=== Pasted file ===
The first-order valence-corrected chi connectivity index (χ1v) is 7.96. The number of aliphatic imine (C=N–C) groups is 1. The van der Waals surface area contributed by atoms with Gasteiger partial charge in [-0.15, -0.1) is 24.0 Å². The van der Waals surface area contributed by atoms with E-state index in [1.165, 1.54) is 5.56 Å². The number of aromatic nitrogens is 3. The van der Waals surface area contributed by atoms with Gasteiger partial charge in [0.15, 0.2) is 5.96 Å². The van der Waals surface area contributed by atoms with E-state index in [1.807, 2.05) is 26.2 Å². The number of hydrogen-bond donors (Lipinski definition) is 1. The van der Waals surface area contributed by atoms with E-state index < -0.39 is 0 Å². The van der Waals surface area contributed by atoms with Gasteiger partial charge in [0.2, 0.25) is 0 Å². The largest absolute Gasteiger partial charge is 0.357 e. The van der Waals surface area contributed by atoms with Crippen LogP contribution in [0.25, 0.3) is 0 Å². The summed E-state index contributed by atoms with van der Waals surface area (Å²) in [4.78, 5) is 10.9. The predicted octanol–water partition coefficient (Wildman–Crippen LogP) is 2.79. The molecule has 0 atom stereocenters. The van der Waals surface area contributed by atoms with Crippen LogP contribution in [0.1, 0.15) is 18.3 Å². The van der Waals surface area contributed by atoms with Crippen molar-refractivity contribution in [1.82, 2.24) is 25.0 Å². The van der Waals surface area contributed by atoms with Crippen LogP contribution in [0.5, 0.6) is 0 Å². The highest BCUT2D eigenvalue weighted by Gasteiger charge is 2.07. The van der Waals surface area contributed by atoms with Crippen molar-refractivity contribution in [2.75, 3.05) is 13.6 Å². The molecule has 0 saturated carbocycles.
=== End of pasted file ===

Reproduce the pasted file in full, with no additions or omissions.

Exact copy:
The first-order valence-corrected chi connectivity index (χ1v) is 7.96. The number of aliphatic imine (C=N–C) groups is 1. The van der Waals surface area contributed by atoms with Gasteiger partial charge in [-0.15, -0.1) is 24.0 Å². The van der Waals surface area contributed by atoms with E-state index in [1.165, 1.54) is 5.56 Å². The number of aromatic nitrogens is 3. The van der Waals surface area contributed by atoms with Gasteiger partial charge in [0.15, 0.2) is 5.96 Å². The van der Waals surface area contributed by atoms with E-state index in [1.807, 2.05) is 26.2 Å². The number of hydrogen-bond donors (Lipinski definition) is 1. The van der Waals surface area contributed by atoms with E-state index < -0.39 is 0 Å². The van der Waals surface area contributed by atoms with Gasteiger partial charge in [0.2, 0.25) is 0 Å². The largest absolute Gasteiger partial charge is 0.357 e. The van der Waals surface area contributed by atoms with Crippen LogP contribution in [0.25, 0.3) is 0 Å². The summed E-state index contributed by atoms with van der Waals surface area (Å²) in [4.78, 5) is 10.9. The predicted octanol–water partition coefficient (Wildman–Crippen LogP) is 2.79. The molecule has 0 atom stereocenters. The van der Waals surface area contributed by atoms with Crippen LogP contribution in [0.1, 0.15) is 18.3 Å². The van der Waals surface area contributed by atoms with Crippen molar-refractivity contribution in [1.82, 2.24) is 25.0 Å². The van der Waals surface area contributed by atoms with Crippen LogP contribution in [0.5, 0.6) is 0 Å². The highest BCUT2D eigenvalue weighted by Gasteiger charge is 2.07. The van der Waals surface area contributed by atoms with Crippen molar-refractivity contribution in [2.75, 3.05) is 13.6 Å². The molecule has 0 saturated carbocycles.